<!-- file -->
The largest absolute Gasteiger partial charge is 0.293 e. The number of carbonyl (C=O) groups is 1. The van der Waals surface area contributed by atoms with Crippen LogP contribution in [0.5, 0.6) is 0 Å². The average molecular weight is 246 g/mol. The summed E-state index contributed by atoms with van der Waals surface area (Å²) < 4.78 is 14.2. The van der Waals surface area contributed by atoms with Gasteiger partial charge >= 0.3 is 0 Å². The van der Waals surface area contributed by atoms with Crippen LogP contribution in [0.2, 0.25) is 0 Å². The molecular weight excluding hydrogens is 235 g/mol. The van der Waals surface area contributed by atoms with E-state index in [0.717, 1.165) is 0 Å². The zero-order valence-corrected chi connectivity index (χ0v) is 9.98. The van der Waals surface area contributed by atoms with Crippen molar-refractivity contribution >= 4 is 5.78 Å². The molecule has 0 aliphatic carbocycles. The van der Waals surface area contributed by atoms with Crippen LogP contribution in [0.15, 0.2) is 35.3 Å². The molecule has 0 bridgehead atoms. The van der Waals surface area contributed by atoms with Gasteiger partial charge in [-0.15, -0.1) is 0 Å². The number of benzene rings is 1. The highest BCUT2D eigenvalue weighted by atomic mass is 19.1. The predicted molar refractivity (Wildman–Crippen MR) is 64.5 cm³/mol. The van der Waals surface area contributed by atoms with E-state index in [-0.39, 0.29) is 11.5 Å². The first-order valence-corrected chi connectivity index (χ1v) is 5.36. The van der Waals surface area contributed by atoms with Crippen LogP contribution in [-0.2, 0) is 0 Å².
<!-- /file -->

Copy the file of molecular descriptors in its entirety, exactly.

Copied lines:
The largest absolute Gasteiger partial charge is 0.293 e. The number of carbonyl (C=O) groups is 1. The van der Waals surface area contributed by atoms with Crippen LogP contribution in [0.5, 0.6) is 0 Å². The average molecular weight is 246 g/mol. The summed E-state index contributed by atoms with van der Waals surface area (Å²) < 4.78 is 14.2. The van der Waals surface area contributed by atoms with Gasteiger partial charge >= 0.3 is 0 Å². The van der Waals surface area contributed by atoms with Crippen LogP contribution in [0.2, 0.25) is 0 Å². The molecular weight excluding hydrogens is 235 g/mol. The van der Waals surface area contributed by atoms with E-state index in [0.717, 1.165) is 0 Å². The zero-order valence-corrected chi connectivity index (χ0v) is 9.98. The van der Waals surface area contributed by atoms with Crippen molar-refractivity contribution >= 4 is 5.78 Å². The molecule has 0 aliphatic carbocycles. The van der Waals surface area contributed by atoms with Crippen LogP contribution in [0.15, 0.2) is 35.3 Å². The molecule has 0 bridgehead atoms. The van der Waals surface area contributed by atoms with Gasteiger partial charge in [-0.15, -0.1) is 0 Å². The number of benzene rings is 1. The highest BCUT2D eigenvalue weighted by atomic mass is 19.1. The predicted molar refractivity (Wildman–Crippen MR) is 64.5 cm³/mol. The van der Waals surface area contributed by atoms with E-state index in [-0.39, 0.29) is 11.5 Å². The first-order valence-corrected chi connectivity index (χ1v) is 5.36. The van der Waals surface area contributed by atoms with Crippen LogP contribution in [-0.2, 0) is 0 Å².